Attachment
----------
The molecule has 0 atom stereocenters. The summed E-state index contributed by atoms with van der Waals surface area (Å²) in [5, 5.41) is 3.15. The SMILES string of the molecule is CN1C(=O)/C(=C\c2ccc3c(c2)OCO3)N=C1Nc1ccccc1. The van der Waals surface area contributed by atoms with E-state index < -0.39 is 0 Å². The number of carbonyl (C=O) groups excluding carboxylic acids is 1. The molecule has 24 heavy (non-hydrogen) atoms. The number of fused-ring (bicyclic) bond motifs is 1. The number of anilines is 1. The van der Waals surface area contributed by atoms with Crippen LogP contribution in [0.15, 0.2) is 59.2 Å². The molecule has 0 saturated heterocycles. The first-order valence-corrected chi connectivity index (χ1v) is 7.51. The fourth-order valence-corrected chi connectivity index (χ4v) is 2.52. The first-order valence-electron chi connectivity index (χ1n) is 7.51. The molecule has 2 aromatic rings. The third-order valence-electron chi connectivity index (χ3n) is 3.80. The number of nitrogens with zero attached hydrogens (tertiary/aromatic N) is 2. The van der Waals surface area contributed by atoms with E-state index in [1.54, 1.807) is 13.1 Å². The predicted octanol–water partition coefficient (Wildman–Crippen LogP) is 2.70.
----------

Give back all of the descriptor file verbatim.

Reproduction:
The molecule has 0 atom stereocenters. The summed E-state index contributed by atoms with van der Waals surface area (Å²) in [5, 5.41) is 3.15. The SMILES string of the molecule is CN1C(=O)/C(=C\c2ccc3c(c2)OCO3)N=C1Nc1ccccc1. The van der Waals surface area contributed by atoms with E-state index < -0.39 is 0 Å². The number of carbonyl (C=O) groups excluding carboxylic acids is 1. The molecule has 24 heavy (non-hydrogen) atoms. The number of fused-ring (bicyclic) bond motifs is 1. The number of anilines is 1. The van der Waals surface area contributed by atoms with Crippen LogP contribution in [0.15, 0.2) is 59.2 Å². The molecule has 0 saturated heterocycles. The first-order valence-corrected chi connectivity index (χ1v) is 7.51. The fourth-order valence-corrected chi connectivity index (χ4v) is 2.52. The first-order valence-electron chi connectivity index (χ1n) is 7.51. The molecule has 2 aromatic rings. The third-order valence-electron chi connectivity index (χ3n) is 3.80. The number of nitrogens with zero attached hydrogens (tertiary/aromatic N) is 2. The van der Waals surface area contributed by atoms with E-state index in [1.54, 1.807) is 13.1 Å². The predicted octanol–water partition coefficient (Wildman–Crippen LogP) is 2.70.